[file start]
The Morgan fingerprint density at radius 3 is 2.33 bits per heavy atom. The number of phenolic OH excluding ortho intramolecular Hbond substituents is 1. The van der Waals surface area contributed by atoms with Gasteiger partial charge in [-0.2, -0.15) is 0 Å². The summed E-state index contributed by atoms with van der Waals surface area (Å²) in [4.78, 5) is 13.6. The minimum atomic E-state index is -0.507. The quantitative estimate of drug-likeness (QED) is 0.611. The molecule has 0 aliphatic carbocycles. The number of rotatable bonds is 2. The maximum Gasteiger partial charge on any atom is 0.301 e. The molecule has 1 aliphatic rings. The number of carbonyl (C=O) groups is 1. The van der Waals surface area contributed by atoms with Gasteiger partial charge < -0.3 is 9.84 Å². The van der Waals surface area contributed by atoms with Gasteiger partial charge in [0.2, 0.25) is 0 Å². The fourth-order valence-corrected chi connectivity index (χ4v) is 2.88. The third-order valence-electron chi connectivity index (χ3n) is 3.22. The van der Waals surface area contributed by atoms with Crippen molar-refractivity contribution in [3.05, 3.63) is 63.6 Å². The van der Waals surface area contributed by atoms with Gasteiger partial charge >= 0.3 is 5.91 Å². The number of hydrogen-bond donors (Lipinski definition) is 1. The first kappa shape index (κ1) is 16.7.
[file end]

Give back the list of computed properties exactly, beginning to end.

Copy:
The Morgan fingerprint density at radius 3 is 2.33 bits per heavy atom. The number of phenolic OH excluding ortho intramolecular Hbond substituents is 1. The van der Waals surface area contributed by atoms with Gasteiger partial charge in [-0.2, -0.15) is 0 Å². The summed E-state index contributed by atoms with van der Waals surface area (Å²) in [4.78, 5) is 13.6. The minimum atomic E-state index is -0.507. The quantitative estimate of drug-likeness (QED) is 0.611. The molecule has 0 aliphatic carbocycles. The number of rotatable bonds is 2. The maximum Gasteiger partial charge on any atom is 0.301 e. The molecule has 1 aliphatic rings. The number of carbonyl (C=O) groups is 1. The van der Waals surface area contributed by atoms with Gasteiger partial charge < -0.3 is 9.84 Å². The van der Waals surface area contributed by atoms with Gasteiger partial charge in [0.2, 0.25) is 0 Å². The fourth-order valence-corrected chi connectivity index (χ4v) is 2.88. The third-order valence-electron chi connectivity index (χ3n) is 3.22. The van der Waals surface area contributed by atoms with Crippen molar-refractivity contribution in [3.05, 3.63) is 63.6 Å². The van der Waals surface area contributed by atoms with Gasteiger partial charge >= 0.3 is 5.91 Å². The number of hydrogen-bond donors (Lipinski definition) is 1. The first kappa shape index (κ1) is 16.7.